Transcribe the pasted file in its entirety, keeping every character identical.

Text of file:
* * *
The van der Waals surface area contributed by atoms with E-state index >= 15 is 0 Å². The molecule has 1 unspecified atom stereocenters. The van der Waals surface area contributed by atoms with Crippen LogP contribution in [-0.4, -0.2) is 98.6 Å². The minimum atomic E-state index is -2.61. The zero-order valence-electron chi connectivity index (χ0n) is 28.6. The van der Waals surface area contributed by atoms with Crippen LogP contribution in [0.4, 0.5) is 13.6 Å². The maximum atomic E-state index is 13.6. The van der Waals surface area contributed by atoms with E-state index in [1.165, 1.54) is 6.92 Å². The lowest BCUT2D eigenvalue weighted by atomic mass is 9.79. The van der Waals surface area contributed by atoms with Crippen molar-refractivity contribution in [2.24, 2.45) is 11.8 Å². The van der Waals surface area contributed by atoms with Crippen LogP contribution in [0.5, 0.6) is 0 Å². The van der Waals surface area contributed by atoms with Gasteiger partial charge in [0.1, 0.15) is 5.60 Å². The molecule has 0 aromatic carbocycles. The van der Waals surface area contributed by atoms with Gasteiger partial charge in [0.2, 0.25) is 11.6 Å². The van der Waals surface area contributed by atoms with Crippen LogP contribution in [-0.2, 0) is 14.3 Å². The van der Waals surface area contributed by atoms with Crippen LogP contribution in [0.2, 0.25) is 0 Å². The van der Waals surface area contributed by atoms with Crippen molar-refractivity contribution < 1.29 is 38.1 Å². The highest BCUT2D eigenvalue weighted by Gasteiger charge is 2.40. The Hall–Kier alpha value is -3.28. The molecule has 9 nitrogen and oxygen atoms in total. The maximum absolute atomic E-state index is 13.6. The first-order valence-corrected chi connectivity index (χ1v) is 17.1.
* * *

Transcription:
The van der Waals surface area contributed by atoms with E-state index >= 15 is 0 Å². The molecule has 1 unspecified atom stereocenters. The van der Waals surface area contributed by atoms with Crippen LogP contribution in [-0.4, -0.2) is 98.6 Å². The minimum atomic E-state index is -2.61. The zero-order valence-electron chi connectivity index (χ0n) is 28.6. The van der Waals surface area contributed by atoms with Crippen LogP contribution in [0.4, 0.5) is 13.6 Å². The maximum atomic E-state index is 13.6. The van der Waals surface area contributed by atoms with E-state index in [1.165, 1.54) is 6.92 Å². The lowest BCUT2D eigenvalue weighted by atomic mass is 9.79. The van der Waals surface area contributed by atoms with Crippen molar-refractivity contribution in [2.24, 2.45) is 11.8 Å². The van der Waals surface area contributed by atoms with Crippen LogP contribution in [0.5, 0.6) is 0 Å². The van der Waals surface area contributed by atoms with Gasteiger partial charge in [0.1, 0.15) is 5.60 Å². The molecule has 0 aromatic carbocycles. The van der Waals surface area contributed by atoms with Gasteiger partial charge in [0.2, 0.25) is 11.6 Å². The van der Waals surface area contributed by atoms with Crippen LogP contribution in [-0.2, 0) is 14.3 Å². The van der Waals surface area contributed by atoms with Crippen LogP contribution in [0.2, 0.25) is 0 Å². The van der Waals surface area contributed by atoms with Crippen molar-refractivity contribution < 1.29 is 38.1 Å². The highest BCUT2D eigenvalue weighted by Gasteiger charge is 2.40. The Hall–Kier alpha value is -3.28. The molecule has 9 nitrogen and oxygen atoms in total. The maximum absolute atomic E-state index is 13.6. The first-order valence-corrected chi connectivity index (χ1v) is 17.1.